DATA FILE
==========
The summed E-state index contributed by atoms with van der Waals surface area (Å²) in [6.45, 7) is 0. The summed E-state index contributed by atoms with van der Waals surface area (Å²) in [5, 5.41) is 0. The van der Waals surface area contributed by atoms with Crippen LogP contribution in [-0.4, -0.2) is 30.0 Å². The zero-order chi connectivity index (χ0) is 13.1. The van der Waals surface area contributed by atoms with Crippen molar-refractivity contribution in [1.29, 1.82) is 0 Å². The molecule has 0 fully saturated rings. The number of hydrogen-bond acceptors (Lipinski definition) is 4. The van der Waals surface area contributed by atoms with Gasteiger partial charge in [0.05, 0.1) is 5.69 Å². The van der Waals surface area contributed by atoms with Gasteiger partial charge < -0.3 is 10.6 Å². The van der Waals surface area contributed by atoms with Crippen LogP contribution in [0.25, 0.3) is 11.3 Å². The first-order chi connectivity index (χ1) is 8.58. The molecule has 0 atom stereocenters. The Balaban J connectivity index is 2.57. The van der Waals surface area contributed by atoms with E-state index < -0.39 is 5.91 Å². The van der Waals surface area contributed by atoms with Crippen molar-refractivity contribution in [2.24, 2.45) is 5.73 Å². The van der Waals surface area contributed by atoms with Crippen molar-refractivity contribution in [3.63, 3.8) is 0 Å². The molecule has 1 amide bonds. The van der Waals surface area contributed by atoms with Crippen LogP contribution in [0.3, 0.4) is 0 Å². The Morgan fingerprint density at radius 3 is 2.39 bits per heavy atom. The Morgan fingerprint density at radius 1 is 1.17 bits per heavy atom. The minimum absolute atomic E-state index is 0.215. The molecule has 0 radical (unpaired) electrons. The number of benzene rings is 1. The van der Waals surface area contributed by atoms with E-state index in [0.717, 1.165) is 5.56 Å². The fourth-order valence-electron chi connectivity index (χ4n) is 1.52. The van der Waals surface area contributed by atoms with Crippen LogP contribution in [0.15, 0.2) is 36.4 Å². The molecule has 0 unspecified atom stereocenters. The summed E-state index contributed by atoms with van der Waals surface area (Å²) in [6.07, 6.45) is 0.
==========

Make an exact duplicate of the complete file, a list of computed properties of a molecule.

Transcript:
The summed E-state index contributed by atoms with van der Waals surface area (Å²) in [6.45, 7) is 0. The summed E-state index contributed by atoms with van der Waals surface area (Å²) in [5, 5.41) is 0. The van der Waals surface area contributed by atoms with Crippen LogP contribution in [-0.4, -0.2) is 30.0 Å². The zero-order chi connectivity index (χ0) is 13.1. The van der Waals surface area contributed by atoms with Crippen molar-refractivity contribution in [1.29, 1.82) is 0 Å². The molecule has 0 fully saturated rings. The number of hydrogen-bond acceptors (Lipinski definition) is 4. The van der Waals surface area contributed by atoms with Gasteiger partial charge in [0.05, 0.1) is 5.69 Å². The van der Waals surface area contributed by atoms with Gasteiger partial charge < -0.3 is 10.6 Å². The van der Waals surface area contributed by atoms with Crippen LogP contribution in [0.25, 0.3) is 11.3 Å². The first-order chi connectivity index (χ1) is 8.58. The molecule has 0 atom stereocenters. The Balaban J connectivity index is 2.57. The van der Waals surface area contributed by atoms with E-state index < -0.39 is 5.91 Å². The van der Waals surface area contributed by atoms with Crippen molar-refractivity contribution in [2.24, 2.45) is 5.73 Å². The van der Waals surface area contributed by atoms with Crippen molar-refractivity contribution in [3.63, 3.8) is 0 Å². The molecule has 1 amide bonds. The van der Waals surface area contributed by atoms with Crippen LogP contribution in [0.3, 0.4) is 0 Å². The Morgan fingerprint density at radius 3 is 2.39 bits per heavy atom. The Morgan fingerprint density at radius 1 is 1.17 bits per heavy atom. The minimum absolute atomic E-state index is 0.215. The molecule has 0 radical (unpaired) electrons. The number of benzene rings is 1. The van der Waals surface area contributed by atoms with E-state index in [0.717, 1.165) is 5.56 Å². The fourth-order valence-electron chi connectivity index (χ4n) is 1.52. The van der Waals surface area contributed by atoms with Crippen LogP contribution in [0.15, 0.2) is 36.4 Å². The molecule has 0 unspecified atom stereocenters. The summed E-state index contributed by atoms with van der Waals surface area (Å²) in [6.07, 6.45) is 0.